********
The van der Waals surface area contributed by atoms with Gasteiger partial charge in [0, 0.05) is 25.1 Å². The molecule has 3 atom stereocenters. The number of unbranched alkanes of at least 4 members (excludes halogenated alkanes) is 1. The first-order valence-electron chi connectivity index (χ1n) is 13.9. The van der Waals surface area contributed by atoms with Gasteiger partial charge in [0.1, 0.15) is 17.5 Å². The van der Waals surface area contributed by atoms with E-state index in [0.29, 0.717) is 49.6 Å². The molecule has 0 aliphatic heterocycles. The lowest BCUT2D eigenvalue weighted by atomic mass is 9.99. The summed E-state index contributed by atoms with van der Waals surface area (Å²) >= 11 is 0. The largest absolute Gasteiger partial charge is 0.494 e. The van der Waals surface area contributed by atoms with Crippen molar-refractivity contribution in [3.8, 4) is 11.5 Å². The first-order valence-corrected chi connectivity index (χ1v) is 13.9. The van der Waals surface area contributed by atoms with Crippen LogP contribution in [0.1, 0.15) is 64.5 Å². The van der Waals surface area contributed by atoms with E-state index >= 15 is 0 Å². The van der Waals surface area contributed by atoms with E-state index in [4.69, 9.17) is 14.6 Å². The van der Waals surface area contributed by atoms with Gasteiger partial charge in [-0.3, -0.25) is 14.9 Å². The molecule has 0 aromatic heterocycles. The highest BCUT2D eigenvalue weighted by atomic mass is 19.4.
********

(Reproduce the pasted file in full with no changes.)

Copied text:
The van der Waals surface area contributed by atoms with Gasteiger partial charge in [0, 0.05) is 25.1 Å². The molecule has 3 atom stereocenters. The number of unbranched alkanes of at least 4 members (excludes halogenated alkanes) is 1. The first-order valence-electron chi connectivity index (χ1n) is 13.9. The van der Waals surface area contributed by atoms with Gasteiger partial charge in [0.1, 0.15) is 17.5 Å². The van der Waals surface area contributed by atoms with E-state index in [0.29, 0.717) is 49.6 Å². The molecule has 0 aliphatic heterocycles. The lowest BCUT2D eigenvalue weighted by atomic mass is 9.99. The summed E-state index contributed by atoms with van der Waals surface area (Å²) >= 11 is 0. The largest absolute Gasteiger partial charge is 0.494 e. The van der Waals surface area contributed by atoms with Crippen molar-refractivity contribution in [3.8, 4) is 11.5 Å². The first-order valence-corrected chi connectivity index (χ1v) is 13.9. The van der Waals surface area contributed by atoms with Crippen LogP contribution in [0.1, 0.15) is 64.5 Å². The van der Waals surface area contributed by atoms with E-state index >= 15 is 0 Å². The van der Waals surface area contributed by atoms with E-state index in [4.69, 9.17) is 14.6 Å². The van der Waals surface area contributed by atoms with Gasteiger partial charge in [-0.3, -0.25) is 14.9 Å². The molecule has 0 aromatic heterocycles. The highest BCUT2D eigenvalue weighted by atomic mass is 19.4.